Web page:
Vitamins can be a mysterious entity you put into your body on a daily basis that rarely has any noticeable effects. It’s hard to gauge for yourself if it’s worth the price and effort, so we put all our questions about vitamins to experts to help us differentiate between wasted cash and a helpful supplement.
Photo by Lisa Brewster.
We’ve asked a few experts to chime in on the importance of vitamin intake and the best practices for doing so. We have Health Coach and Dietitian Krista Lennox MA, RD, CDN, Nutritionist Andy Bellatti MS, RD, and Department of Exercise and Sports Science at the University of South Carolina Aiken’s Dr. Brian Parr.
Do I need to take a daily multivitamin if I eat healthy?
Since we haven’t arrived in a science-fiction-esque future where a pill can supply all the nutrition we need in one swallow we use multivitamins to supplement what we might be missing from our diets. As it turns out, knowing your diet’s limitations is the best step to figuring out if you need a multivitamin. Krista Lennox weighs in:
For most healthy Americans under the age of 50 it is possible to meet necessary nutrient needs through diet alone. Consumption of a wide variety of colorful, nutritious food is the best way to maintain health and prevent chronic disease. With that being said, it is important to note that most Americans do not meet the recommended amount of nutrients in their diet. Through increased intake of fruits and vegetables, low fat dairy products, whole grains, and fortified foods Americans can help ensure the quality of their diet so they’re more likely to meet nutritional needs.
Dr. Parr agrees:
Probably not, but maybe. If you eat a healthy diet that contains a variety of fruits, vegetables, whole grains, and low-fat dairy you likely get adequate levels of vitamins and minerals. Remember, you are supplementing your diet so you don’t need a multivitamin/mineral that contains 100% (or more) of the recommended daily allowance for each vitamin or mineral. Really, the Flintstones vitamin you took as a kid would be sufficient. It may not provide great health benefits, but it also would be unlikely to cause any problems.
Andy Bellati’s take is similar, but he outlines a more specific regiment instead of a multivitamin approach:
Not surprisingly, many Americans don’t consume sufficient amounts of the nutrients that are easily lost during the processing of food. Approximately 3/4 of American adults don’t get enough magnesium in their diet, which is a crucial mineral for blood pressure regulation, among other functions. Top sources? Spinach, potatoes, nuts, and oats.
Vitamin D deficiency is rampant. The latest research shows that current recommendations for 600 International Units a day are too low. Part of the problem is that recommendations are made solely on vitamin D’s role in bone health, while newer research takes into consideration the multitude of functions vitamin D is necessary for. I urge all my clients to take 2,000 to 4,000 International Units a day. If it seems like too much, keep in mind that if you get your vitamin D from the sun, the body produces 10,000 International Units and then ceases production.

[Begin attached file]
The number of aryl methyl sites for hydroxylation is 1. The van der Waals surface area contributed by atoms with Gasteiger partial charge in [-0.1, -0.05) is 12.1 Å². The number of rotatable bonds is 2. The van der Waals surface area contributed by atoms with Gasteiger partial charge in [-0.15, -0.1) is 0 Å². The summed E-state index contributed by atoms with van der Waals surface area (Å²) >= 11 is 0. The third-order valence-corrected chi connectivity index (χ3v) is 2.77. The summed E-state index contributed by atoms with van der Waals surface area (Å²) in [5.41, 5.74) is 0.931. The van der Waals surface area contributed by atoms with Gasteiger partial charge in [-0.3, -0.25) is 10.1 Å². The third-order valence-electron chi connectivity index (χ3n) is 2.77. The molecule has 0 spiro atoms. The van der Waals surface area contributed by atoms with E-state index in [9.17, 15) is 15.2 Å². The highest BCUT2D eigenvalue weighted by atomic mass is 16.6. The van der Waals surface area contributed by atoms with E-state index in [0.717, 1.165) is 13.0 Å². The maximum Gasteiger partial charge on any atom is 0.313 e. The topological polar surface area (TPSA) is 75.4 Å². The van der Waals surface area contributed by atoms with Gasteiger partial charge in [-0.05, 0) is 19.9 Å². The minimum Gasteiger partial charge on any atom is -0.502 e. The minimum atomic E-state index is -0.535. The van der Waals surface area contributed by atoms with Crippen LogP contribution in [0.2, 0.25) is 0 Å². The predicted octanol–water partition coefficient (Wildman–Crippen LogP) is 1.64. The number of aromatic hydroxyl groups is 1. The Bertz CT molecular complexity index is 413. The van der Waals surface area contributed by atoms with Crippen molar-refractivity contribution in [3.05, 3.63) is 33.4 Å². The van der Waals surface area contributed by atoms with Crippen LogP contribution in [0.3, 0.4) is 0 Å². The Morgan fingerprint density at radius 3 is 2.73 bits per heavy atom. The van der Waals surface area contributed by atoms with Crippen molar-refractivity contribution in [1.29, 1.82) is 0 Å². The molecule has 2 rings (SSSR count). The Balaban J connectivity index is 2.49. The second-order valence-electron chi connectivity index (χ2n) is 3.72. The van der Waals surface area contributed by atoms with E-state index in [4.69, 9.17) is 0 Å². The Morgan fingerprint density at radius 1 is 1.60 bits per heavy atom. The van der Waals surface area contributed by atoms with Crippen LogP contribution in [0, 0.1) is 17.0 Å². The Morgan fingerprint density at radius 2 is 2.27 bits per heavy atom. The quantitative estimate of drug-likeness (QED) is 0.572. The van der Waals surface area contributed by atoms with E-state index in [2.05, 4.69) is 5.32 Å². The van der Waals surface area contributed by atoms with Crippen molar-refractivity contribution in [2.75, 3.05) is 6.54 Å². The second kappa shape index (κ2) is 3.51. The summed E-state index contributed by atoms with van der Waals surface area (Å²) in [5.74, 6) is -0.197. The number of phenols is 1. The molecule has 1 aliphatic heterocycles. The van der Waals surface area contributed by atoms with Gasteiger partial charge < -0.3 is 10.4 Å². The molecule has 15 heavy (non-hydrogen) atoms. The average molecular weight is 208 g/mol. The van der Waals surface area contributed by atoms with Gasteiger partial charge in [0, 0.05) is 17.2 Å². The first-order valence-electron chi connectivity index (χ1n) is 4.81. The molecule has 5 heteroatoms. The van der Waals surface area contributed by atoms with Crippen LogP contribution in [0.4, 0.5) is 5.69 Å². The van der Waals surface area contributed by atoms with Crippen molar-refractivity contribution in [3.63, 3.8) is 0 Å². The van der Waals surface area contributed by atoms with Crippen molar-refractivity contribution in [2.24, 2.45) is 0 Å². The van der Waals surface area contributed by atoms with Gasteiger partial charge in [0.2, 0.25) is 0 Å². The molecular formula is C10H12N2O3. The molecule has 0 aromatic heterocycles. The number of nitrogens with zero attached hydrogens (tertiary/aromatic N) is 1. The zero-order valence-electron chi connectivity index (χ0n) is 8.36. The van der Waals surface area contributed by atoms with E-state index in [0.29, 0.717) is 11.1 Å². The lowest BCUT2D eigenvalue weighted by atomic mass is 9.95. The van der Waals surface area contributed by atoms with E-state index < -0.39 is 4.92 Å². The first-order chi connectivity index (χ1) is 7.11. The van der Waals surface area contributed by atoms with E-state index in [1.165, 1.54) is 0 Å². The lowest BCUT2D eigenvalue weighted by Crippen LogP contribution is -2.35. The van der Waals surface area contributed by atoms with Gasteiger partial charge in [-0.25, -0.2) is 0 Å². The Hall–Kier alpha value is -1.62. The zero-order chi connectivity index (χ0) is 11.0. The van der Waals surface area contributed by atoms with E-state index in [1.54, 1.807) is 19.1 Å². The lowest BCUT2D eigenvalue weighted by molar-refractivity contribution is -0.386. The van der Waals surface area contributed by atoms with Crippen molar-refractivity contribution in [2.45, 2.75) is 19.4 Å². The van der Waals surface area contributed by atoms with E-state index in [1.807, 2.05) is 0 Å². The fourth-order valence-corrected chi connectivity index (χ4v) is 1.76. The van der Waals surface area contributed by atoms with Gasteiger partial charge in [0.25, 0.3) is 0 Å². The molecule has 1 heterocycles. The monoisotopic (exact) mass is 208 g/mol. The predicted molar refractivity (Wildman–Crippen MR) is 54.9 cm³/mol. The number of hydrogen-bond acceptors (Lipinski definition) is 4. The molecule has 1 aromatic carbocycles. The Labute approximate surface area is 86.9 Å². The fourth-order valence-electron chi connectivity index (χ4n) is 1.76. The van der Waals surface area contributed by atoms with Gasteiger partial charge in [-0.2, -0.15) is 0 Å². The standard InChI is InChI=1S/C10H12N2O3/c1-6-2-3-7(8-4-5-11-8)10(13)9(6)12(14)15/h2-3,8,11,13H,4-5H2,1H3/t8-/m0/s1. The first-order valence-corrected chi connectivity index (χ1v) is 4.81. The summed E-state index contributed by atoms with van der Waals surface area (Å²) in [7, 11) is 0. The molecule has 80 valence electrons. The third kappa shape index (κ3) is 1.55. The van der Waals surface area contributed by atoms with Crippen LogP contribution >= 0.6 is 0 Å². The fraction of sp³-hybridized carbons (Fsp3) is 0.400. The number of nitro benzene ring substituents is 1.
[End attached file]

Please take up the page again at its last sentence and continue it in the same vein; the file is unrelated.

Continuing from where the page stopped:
If you avoid certain types of foods, supplements might help fill in the blanks of your diet. Andy Bellati recommends a few good supplements:
I recommend vitamin B12 supplements for people who avoid animal products.
In many cases, I recommend probiotic supplements. A healthy gut is very important for overall health, and too many people wreck their gut flora (aka the friendly critters in our colon that help with immunity and nutrient absorption) with poor diets, exposure to environmental toxins, and stress. Probiotic supplements should ideally be purchased refrigerated and stored that way at home.
For individuals who do not normally eat fish or sea vegetables (two sources of DHA and EPA Omega-3 fatty acids), I recommend they supplement with either fish oils or algae oil. A consistent intake of DHA and EPA Omega-3 fatty acids (also known as “fish oil”, although sea vegetables also offer them) is crucial for heart health.
Photo by Matt Reinbold.
How do I know if I need supplements?
None of this information is really useful unless you have a way to figure out if you even need to be taking supplements in the first place. To do so, you’ll need to take a close look at your diet or get a blood test with your physician to check for deficiency.
Dr. Parr notes that it’s difficult to self-assess and even though supplements can work to battle deficiency, the purpose stops there. Which is to say, there aren’t added benefits from taking more than your daily allowance:
Given the nature of the typical American diet, people really may not be getting enough essential nutrients like vitamins and minerals in their diet. Typically not low enough to cause deficiency symptoms, but lower levels than are recommended. In these cases, a supplement would be advised.
Andy Belatti adds that the main goal for people should be to improve the overall diet as opposed to relying on supplements:
Technically, it’s smart to supplement if your diet is not high in nutrients. However, when I work with clients who consume minimally nutritious diets, my goal is to include more nutritious foods, rather than go straight for supplements. Supplements can only do so much. Popping a multivitamin every day is a moot point if your diet is high in unhealthy fats, sodium, and added sugars.